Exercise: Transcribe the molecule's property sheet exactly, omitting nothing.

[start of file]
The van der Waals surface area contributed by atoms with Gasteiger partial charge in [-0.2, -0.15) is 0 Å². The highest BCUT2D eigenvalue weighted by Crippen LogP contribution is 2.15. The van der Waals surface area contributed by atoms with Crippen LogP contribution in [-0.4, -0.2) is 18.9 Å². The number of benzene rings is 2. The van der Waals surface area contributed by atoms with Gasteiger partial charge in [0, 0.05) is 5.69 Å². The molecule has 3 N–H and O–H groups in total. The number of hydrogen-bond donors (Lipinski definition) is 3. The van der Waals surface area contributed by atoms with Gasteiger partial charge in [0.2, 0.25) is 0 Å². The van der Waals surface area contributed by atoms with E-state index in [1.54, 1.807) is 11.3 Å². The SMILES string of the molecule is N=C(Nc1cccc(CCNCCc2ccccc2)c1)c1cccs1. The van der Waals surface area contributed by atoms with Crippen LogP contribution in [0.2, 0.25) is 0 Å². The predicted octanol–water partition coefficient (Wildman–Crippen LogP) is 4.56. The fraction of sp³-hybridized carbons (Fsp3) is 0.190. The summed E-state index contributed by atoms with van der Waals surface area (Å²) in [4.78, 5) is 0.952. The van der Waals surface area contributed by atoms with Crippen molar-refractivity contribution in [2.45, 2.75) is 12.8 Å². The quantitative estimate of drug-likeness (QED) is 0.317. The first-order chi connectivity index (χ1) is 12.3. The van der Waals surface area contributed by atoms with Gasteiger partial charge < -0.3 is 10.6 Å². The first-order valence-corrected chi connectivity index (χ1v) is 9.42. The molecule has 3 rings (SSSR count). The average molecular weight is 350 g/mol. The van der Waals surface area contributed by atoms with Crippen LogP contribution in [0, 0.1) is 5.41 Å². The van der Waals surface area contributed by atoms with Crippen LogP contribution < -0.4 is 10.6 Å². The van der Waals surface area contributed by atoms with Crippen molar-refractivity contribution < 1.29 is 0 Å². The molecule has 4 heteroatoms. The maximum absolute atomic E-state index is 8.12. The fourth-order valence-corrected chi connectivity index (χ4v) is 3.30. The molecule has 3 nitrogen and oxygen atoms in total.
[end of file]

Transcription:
The van der Waals surface area contributed by atoms with Gasteiger partial charge in [-0.2, -0.15) is 0 Å². The highest BCUT2D eigenvalue weighted by Crippen LogP contribution is 2.15. The van der Waals surface area contributed by atoms with Crippen LogP contribution in [-0.4, -0.2) is 18.9 Å². The number of benzene rings is 2. The van der Waals surface area contributed by atoms with Gasteiger partial charge in [0, 0.05) is 5.69 Å². The molecule has 3 N–H and O–H groups in total. The number of hydrogen-bond donors (Lipinski definition) is 3. The van der Waals surface area contributed by atoms with Gasteiger partial charge in [0.2, 0.25) is 0 Å². The van der Waals surface area contributed by atoms with E-state index in [1.54, 1.807) is 11.3 Å². The SMILES string of the molecule is N=C(Nc1cccc(CCNCCc2ccccc2)c1)c1cccs1. The van der Waals surface area contributed by atoms with Crippen LogP contribution in [0.2, 0.25) is 0 Å². The predicted octanol–water partition coefficient (Wildman–Crippen LogP) is 4.56. The fraction of sp³-hybridized carbons (Fsp3) is 0.190. The summed E-state index contributed by atoms with van der Waals surface area (Å²) in [4.78, 5) is 0.952. The van der Waals surface area contributed by atoms with Crippen molar-refractivity contribution in [2.45, 2.75) is 12.8 Å². The quantitative estimate of drug-likeness (QED) is 0.317. The first-order chi connectivity index (χ1) is 12.3. The van der Waals surface area contributed by atoms with Gasteiger partial charge < -0.3 is 10.6 Å². The first-order valence-corrected chi connectivity index (χ1v) is 9.42. The molecule has 3 rings (SSSR count). The average molecular weight is 350 g/mol. The van der Waals surface area contributed by atoms with Crippen LogP contribution in [0, 0.1) is 5.41 Å². The van der Waals surface area contributed by atoms with Crippen LogP contribution < -0.4 is 10.6 Å². The van der Waals surface area contributed by atoms with Crippen molar-refractivity contribution < 1.29 is 0 Å². The molecule has 4 heteroatoms. The maximum absolute atomic E-state index is 8.12. The fourth-order valence-corrected chi connectivity index (χ4v) is 3.30. The molecule has 3 nitrogen and oxygen atoms in total.